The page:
Topline, Phase 3 Data Supports the Use of Risankizumab for Ulcerative Colitis

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The results from the INSPIRE trial show risankizumab met all primary and secondary endpoints in treating adult patients with moderately to severely active ulcerative colitis.

New topline data show risankizuman (SKYRIZI) results in clinical remission at week 12 in adult patients with moderately to severely active ulcerative colitis.

In the phase 3 induction study, the treatment, developed by AbbVie, at a 1200 mg intravenous dose at weeks 0, 4, and 8, met the primary endpoint defined by the Adapted Mayo Score at week 12, as well as all secondary endpoints.

In the INSPIRE trial, 20.3% of patients that demonstrated intolerance or inadequate response to conventional and/or advanced therapies, in the risankizumab group achieved clinical remission, significantly higher than the 6.2% of patients in the placebo group (P <0.00001).

There were also a significantly greater proportion of patients treated with the study drug who achieved endoscopic improvement at week 12 compared to placebo (36.5% vs 12.1%; P <0.00001), as well as histologic-endoscopic mucosal improvement (24.5% vs 7.7%; P <0.0001).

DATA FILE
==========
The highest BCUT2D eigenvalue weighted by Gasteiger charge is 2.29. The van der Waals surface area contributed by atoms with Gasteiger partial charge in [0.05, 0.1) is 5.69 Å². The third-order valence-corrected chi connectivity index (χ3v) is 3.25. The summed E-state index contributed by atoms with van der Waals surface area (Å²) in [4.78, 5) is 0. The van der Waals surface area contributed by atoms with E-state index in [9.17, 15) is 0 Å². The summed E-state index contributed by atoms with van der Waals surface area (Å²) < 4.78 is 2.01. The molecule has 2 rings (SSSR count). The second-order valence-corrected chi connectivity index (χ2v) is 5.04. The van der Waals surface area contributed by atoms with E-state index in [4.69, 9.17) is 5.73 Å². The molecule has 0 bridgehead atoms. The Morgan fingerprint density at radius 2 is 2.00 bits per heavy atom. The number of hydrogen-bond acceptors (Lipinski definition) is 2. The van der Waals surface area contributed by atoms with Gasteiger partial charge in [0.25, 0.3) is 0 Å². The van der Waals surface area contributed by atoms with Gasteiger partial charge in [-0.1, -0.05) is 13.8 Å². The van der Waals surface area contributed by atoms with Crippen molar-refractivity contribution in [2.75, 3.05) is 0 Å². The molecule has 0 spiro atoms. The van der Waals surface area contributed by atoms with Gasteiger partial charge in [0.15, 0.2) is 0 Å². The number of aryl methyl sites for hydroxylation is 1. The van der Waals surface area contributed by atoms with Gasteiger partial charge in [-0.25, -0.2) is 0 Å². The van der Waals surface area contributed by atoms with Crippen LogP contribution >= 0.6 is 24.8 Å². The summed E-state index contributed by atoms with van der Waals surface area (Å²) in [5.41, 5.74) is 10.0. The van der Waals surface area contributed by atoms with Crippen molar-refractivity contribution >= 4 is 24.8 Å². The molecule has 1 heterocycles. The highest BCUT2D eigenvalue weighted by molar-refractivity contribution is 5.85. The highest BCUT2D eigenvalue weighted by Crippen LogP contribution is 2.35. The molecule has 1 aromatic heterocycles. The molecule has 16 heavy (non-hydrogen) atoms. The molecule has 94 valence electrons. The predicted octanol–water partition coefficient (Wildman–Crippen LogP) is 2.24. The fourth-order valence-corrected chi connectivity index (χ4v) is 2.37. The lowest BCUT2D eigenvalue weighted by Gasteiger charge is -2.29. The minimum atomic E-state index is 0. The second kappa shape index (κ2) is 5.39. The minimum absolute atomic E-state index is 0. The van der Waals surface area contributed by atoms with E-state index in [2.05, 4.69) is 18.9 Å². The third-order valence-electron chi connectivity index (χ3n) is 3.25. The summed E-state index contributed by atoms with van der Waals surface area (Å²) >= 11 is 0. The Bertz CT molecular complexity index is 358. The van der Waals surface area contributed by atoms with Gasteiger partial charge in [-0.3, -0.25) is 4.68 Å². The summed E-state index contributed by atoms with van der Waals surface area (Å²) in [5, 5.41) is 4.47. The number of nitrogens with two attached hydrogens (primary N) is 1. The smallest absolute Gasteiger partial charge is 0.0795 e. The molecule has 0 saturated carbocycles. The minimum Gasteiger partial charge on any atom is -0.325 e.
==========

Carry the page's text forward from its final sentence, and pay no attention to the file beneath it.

In the safety analysis, the safety profile was consistent with what has been found in other studies, with no new safety risk identified. The most common adverse events were COVID-19, anemia and arthralgia. In addition, only 2.3% of patients suffered a serious adverse event in the risankizumab group, compared to 10.2% of the placebo group, while the rate of serious adverse infections were 0.6% in the treatment group and 1.2% in those treated with the placebo.

However, there was 1 death in the Risankizumab group due to COVID-19 pneumonia and no adjudicated major adverse cardiac events, anaphylactic reaction events, or malignancy events.

"It is impressive to see the meaningful responses that were achieved in the INSPIRE study, which demonstrates the potential of risankizumab to serve as an option across inflammatory bowel diseases," said Edouard Louis, M.D., Ph.D., professor and head of the department of gastroenterology, University Hospital CHU of Liège Belgium, INSPIRE study investigator, in a statement. "These results suggest that Risankizumab may help patients coping with the challenging symptoms of ulcerative colitis, which include abdominal pain, bowel urgency and fecal incontinence."

In June, the US Food and Drug Administration (FDA) has approved risankizumab-rzaa for the treatment of adults with moderately to severely active Crohn’s disease. The approval represents the first and only specific interleukin-23 (IL-23) inhibitor for this patient population.